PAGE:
The Danger Of Disconnection

August 2, 2016


“Conflict lives in people not knowing who they are – disconnected from their experience, living out of their heads, not their hearts”
– Julio De Laffitte
Recently I met a senior executive whose energy and enthusiasm for what he did seemed to seep from every pore of his being. Not in annoying ‘Pollyanna’ sort of way but in a truly genuine and understated manner that made it seem so ridiculous that we would settle for anything less. In reflecting upon his career it was apparent that he hadn’t simply skipped along a gold paved path of career dreams, but rather travelled along plenty of ‘bumpy dirt roads’ with lots of tough life lessons, disappointments and hard work. There had been redundancies, restructures, great bosses, not so great bosses and several overseas assignments that saw him encounter great highs and presented some of the greatest challenges least of all navigating the journey ‘home’ only to find people and places that didn’t always feel quite so familiar any more.

Yet it was quite obvious that he loved what he did, enjoyed the interactions that came from the people he worked with and was challenged by interesting work that offered him great learning and rewards stretching far beyond the monthly paycheck. As a highly regarded senior executive who is seen by many as being at the top of the game, I asked him what he attributed his success and sense of career fulfillment to. His answer was one word: Connection. Being connected to who he truly was, doing what he knew he was good at, in places that valued it and being connected personally and professionally with people that truly mattered to him.

Much is written about workplace disengagement and what it costs us in terms of lost productivity not to mention opportunity or fulfillment. Recent statistics suggest that as little as 20% of Australian employees are actively engaged. That leaves a whole lot of people who are either stuck in the ‘beige-ness’ of work or who actively dislike what they are doing. Whilst disengagement and disconnection are two different things they often go hand in hand and I would also argue that it is very hard to maximise engagement without a strong sense of personal connection.

When you disconnect you shut down, switch off and disengage. Disconnecting from ourselves – our ambitions, our talents, our preferred style of working and learning – and failing to acknowledge what makes us tick is both sad and dangerous. Sad because it means you fail to realize what you are truly capable of; and dangerous not only because it keeps you anchored in the past but because it is a breading ground of negative emotions such as fear, frustration and resentment.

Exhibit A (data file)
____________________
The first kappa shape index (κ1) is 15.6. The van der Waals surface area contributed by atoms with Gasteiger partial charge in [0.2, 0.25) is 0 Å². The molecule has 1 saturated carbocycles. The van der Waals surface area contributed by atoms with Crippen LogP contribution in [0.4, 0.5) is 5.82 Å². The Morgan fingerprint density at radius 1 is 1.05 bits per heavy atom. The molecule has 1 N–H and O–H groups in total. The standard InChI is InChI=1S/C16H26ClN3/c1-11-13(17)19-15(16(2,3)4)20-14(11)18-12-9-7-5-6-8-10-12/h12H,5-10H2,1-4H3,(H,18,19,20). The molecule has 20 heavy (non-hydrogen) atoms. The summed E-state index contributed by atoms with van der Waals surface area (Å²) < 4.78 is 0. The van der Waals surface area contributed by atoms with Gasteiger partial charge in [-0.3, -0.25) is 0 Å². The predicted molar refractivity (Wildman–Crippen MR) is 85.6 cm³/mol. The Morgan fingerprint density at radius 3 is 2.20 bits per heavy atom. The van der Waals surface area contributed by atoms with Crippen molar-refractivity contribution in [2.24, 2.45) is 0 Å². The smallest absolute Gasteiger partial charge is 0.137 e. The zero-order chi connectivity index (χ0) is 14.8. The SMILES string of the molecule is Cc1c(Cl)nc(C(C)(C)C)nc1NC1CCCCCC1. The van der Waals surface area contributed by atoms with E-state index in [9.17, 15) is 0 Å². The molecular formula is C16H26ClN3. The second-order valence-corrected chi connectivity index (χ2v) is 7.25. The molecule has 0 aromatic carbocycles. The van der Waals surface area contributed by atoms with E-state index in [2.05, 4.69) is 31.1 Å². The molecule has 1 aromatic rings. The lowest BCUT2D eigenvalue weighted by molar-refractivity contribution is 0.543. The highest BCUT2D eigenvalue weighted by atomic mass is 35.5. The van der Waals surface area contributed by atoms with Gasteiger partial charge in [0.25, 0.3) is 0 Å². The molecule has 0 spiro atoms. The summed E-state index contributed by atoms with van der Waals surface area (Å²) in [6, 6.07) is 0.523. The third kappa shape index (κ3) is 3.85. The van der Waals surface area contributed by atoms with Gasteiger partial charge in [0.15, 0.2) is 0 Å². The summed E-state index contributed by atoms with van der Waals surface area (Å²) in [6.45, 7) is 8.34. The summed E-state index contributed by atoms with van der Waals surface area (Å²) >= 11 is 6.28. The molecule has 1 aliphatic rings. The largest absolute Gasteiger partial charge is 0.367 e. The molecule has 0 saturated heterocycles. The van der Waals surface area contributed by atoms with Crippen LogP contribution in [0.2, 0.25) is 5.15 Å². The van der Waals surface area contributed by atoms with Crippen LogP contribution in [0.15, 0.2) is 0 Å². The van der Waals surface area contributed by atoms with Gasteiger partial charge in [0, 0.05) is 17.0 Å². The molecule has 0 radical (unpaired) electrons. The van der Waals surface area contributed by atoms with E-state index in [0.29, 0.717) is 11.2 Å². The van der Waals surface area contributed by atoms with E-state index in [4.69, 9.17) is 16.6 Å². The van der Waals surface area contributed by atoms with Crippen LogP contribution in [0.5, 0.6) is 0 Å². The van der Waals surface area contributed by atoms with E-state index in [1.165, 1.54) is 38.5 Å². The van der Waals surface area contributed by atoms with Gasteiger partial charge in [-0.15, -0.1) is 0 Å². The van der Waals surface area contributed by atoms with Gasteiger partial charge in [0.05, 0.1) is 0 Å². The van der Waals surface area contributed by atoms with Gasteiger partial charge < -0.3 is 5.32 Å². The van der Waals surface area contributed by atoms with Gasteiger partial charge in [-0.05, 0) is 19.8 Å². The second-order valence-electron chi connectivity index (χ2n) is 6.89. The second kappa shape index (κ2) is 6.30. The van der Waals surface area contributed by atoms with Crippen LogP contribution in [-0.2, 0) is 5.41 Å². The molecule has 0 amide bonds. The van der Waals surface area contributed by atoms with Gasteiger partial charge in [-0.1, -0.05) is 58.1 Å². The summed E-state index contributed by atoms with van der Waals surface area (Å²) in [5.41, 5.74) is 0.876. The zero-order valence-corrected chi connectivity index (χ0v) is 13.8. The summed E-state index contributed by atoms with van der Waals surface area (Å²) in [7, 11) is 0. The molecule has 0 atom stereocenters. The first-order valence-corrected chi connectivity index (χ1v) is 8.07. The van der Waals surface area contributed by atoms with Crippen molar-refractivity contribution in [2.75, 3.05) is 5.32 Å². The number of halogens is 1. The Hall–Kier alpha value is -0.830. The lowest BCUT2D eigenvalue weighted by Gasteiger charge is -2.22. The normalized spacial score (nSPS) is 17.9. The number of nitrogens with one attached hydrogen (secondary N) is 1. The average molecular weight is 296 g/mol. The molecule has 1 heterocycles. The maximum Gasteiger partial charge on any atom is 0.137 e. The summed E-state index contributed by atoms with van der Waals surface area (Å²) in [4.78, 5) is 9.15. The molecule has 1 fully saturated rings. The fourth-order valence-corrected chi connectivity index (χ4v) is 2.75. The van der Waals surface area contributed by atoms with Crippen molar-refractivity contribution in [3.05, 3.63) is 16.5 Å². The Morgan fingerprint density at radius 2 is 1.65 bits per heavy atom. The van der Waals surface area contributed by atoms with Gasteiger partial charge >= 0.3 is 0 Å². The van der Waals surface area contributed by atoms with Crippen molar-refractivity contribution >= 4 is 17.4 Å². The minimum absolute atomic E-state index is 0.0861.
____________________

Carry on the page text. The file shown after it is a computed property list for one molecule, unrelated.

Conversely when you are connected to what you do, you bring high degrees of determination, energy and dedication. You are able to leverage a strong sense of internal motivation, conviction and belief about the role you play and the value you deliver. When you combine this with an engaged workforce and environment around you the combination is powerful.

Whilst all managers and leaders play an integral role in building strong engaged teams, some of the responsibility also has to lie with us as individuals. I know that there are many times that I’ve worked in situations that were less than ideal, navigated challenging people and projects, but my sense of belief in what I was doing and care for how it was done, saw me remain connected and committed to delivering the outcomes agreed to. Whilst the environment and how we are led is extremely important so to is our personal connection to what we do.

In thinking about how you create a strong sense of career connection, I would encourage you to consider the following four tips:

Connection is personal: How and what you connect to in your career is highly personal. Understanding what it is that motivates, inspires and challenges you is unique to you. So to are your strengths, preferred ways of working and learning. Getting clear on the business of you is critical if you are to identify the right workplace culture you wish to connect to.

Connection is a choice: You ultimately have a choice to connect or disconnect from what it is that you do, where you do it and who you do it with. Every choice brings a series of consequences so getting clear on what they look like is important if you are to make informed decisions and manage the outcomes from a place of confidence and control.

Connection requires honesty: You can’t fake connection – you either have it or you don’t. Learning to recognize what it is that builds that strong sense of purpose and connectedness requires you to be  honest with yourself and those around you.

Connection is about accountability:  Building and maintaining connection requires you to take responsibility for it. Often it requires an investment of time, effort and money to grow your own personal development and the opportunities required to seek out the right people and environments for you.

As always I would love to hear your thoughts.

Margot Andersen

If you would like to explore ways to build a stronger connection in what you do for yourself or your team, please contact Margot on 0400 336 318.